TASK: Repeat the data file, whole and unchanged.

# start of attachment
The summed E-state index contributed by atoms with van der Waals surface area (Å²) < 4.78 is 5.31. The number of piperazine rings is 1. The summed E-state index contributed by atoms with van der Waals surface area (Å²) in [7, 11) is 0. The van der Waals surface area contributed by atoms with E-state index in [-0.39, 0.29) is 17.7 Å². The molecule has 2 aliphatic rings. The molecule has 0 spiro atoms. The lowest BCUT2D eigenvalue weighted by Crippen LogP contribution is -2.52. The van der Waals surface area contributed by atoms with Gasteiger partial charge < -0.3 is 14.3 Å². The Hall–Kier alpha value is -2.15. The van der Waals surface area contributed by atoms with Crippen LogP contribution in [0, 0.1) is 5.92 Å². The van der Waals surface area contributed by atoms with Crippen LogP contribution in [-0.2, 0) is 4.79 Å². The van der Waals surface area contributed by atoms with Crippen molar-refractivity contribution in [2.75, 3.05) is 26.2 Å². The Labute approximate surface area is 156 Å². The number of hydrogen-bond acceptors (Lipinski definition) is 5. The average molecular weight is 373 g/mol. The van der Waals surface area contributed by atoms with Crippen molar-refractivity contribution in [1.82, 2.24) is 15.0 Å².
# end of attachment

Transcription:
The summed E-state index contributed by atoms with van der Waals surface area (Å²) < 4.78 is 5.31. The number of piperazine rings is 1. The summed E-state index contributed by atoms with van der Waals surface area (Å²) in [7, 11) is 0. The van der Waals surface area contributed by atoms with E-state index in [-0.39, 0.29) is 17.7 Å². The molecule has 2 aliphatic rings. The molecule has 0 spiro atoms. The lowest BCUT2D eigenvalue weighted by Crippen LogP contribution is -2.52. The van der Waals surface area contributed by atoms with Gasteiger partial charge < -0.3 is 14.3 Å². The Hall–Kier alpha value is -2.15. The van der Waals surface area contributed by atoms with Crippen LogP contribution in [0, 0.1) is 5.92 Å². The van der Waals surface area contributed by atoms with Crippen LogP contribution in [-0.2, 0) is 4.79 Å². The van der Waals surface area contributed by atoms with Crippen molar-refractivity contribution in [2.75, 3.05) is 26.2 Å². The Labute approximate surface area is 156 Å². The number of hydrogen-bond acceptors (Lipinski definition) is 5. The average molecular weight is 373 g/mol. The van der Waals surface area contributed by atoms with Crippen molar-refractivity contribution in [1.82, 2.24) is 15.0 Å².